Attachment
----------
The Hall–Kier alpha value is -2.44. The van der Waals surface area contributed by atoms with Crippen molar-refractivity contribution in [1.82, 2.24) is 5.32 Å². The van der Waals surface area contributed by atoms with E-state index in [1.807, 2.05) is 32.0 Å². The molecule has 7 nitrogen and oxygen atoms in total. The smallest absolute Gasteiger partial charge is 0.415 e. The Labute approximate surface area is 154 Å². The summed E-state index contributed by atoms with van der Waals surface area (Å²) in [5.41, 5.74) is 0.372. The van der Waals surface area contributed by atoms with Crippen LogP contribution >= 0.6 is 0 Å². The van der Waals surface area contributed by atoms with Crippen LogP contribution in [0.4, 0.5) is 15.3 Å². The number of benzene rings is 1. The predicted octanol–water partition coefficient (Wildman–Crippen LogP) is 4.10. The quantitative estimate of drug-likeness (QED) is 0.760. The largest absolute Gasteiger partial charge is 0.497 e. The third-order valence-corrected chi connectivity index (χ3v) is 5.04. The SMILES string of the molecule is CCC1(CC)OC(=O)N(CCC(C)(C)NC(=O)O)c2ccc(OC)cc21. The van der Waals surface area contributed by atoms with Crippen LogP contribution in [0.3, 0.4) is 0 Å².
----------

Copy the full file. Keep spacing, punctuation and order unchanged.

The Hall–Kier alpha value is -2.44. The van der Waals surface area contributed by atoms with Crippen molar-refractivity contribution in [1.82, 2.24) is 5.32 Å². The van der Waals surface area contributed by atoms with E-state index in [1.807, 2.05) is 32.0 Å². The molecule has 7 nitrogen and oxygen atoms in total. The smallest absolute Gasteiger partial charge is 0.415 e. The Labute approximate surface area is 154 Å². The summed E-state index contributed by atoms with van der Waals surface area (Å²) in [5.41, 5.74) is 0.372. The van der Waals surface area contributed by atoms with Crippen LogP contribution >= 0.6 is 0 Å². The van der Waals surface area contributed by atoms with Crippen LogP contribution in [0.4, 0.5) is 15.3 Å². The number of benzene rings is 1. The predicted octanol–water partition coefficient (Wildman–Crippen LogP) is 4.10. The quantitative estimate of drug-likeness (QED) is 0.760. The largest absolute Gasteiger partial charge is 0.497 e. The third-order valence-corrected chi connectivity index (χ3v) is 5.04. The SMILES string of the molecule is CCC1(CC)OC(=O)N(CCC(C)(C)NC(=O)O)c2ccc(OC)cc21. The van der Waals surface area contributed by atoms with Crippen LogP contribution in [0.3, 0.4) is 0 Å².